It is the distance of diesel fumes sharp on the nose in the morning, the distance of grela growing on tall stalks beside houses. Spain, Spain is an espresso cup stacked and waiting, milk in square boxes. For days we walked in Galicia where the corn was harvested, only the darkest, sweetest grapes still waiting on the vine. Mist and eucalyptus and the tapping of my sticks on the road. This is a different Spain than the one that gave us gorgonzola and apple croquettes on a bustling square in Madrid. Old women in smocks stood with shovels in hand, dogs didn’t raise their heads when we passed. So many chickens. If I could I would return to the small bar where they made us a fresh tortilla and a table of Spandex-clad cyclists stepped away to reveal leaning men at the counter sipping coffee. I’d walk again down the giant hill past white goats, away from the hotel where they served us greens from a can. Dawn breaking, a bakery a half hour away already stacking their plates with pound cake and chocolate donuts. How much sugar can a morning contain? How much sweetness? Spain is green olives, toasted bread spread with tomato. It is Roman Road XIX winding us through pine trees and over fast rivers. How rounded the stones. Vermouth on tap. Another dinner at an empty restaurant while the locals wait, wait. It is a shuttered afternoon that opens onto evening clatter, so many people talking on benches, such a long way from this quiet couch in the morning.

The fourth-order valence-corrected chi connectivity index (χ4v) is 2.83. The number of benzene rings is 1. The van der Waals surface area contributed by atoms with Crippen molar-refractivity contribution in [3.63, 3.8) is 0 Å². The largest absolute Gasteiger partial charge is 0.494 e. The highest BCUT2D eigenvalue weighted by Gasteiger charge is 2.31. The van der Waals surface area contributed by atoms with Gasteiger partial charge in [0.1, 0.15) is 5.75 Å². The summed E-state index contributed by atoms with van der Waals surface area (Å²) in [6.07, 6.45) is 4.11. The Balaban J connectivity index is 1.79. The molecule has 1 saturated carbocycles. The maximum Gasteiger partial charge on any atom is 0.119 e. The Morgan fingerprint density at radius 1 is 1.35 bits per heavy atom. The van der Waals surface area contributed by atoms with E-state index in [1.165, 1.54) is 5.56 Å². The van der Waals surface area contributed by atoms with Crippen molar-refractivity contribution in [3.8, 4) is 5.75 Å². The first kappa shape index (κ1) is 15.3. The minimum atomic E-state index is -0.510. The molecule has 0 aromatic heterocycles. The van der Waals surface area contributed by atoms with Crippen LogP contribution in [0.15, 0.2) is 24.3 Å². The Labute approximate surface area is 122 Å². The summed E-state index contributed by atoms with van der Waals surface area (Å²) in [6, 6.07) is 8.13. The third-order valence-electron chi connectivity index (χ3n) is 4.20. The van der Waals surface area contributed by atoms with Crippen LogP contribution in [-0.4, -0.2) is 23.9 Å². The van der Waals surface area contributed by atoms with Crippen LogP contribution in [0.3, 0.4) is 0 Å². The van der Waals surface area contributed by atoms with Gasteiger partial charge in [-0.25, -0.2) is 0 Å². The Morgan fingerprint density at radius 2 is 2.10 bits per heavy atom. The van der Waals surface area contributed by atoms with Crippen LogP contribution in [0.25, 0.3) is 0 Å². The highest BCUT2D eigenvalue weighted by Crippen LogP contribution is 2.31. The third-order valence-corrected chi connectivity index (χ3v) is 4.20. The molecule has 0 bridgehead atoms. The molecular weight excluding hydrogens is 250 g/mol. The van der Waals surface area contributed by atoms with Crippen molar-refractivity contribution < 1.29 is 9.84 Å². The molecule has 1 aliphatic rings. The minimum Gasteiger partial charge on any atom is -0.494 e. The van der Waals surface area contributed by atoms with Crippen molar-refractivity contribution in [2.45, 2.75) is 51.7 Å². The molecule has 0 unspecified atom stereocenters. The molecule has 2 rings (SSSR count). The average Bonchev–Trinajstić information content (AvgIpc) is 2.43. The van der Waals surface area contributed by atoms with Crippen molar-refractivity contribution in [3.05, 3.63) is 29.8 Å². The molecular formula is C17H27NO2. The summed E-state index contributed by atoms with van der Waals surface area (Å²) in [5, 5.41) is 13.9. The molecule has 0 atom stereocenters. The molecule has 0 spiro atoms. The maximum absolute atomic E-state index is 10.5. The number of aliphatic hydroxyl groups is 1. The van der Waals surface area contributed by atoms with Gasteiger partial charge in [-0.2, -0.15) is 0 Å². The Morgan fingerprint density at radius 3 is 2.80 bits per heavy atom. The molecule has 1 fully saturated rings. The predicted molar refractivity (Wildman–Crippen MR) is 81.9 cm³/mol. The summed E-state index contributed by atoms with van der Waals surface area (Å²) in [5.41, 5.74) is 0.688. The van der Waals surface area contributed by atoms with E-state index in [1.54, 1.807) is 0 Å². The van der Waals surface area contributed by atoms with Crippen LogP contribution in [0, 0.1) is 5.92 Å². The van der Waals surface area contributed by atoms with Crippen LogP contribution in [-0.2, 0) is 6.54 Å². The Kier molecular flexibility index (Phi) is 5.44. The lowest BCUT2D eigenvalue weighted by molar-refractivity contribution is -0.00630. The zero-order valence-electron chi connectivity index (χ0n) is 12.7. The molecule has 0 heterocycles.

October 20, 2015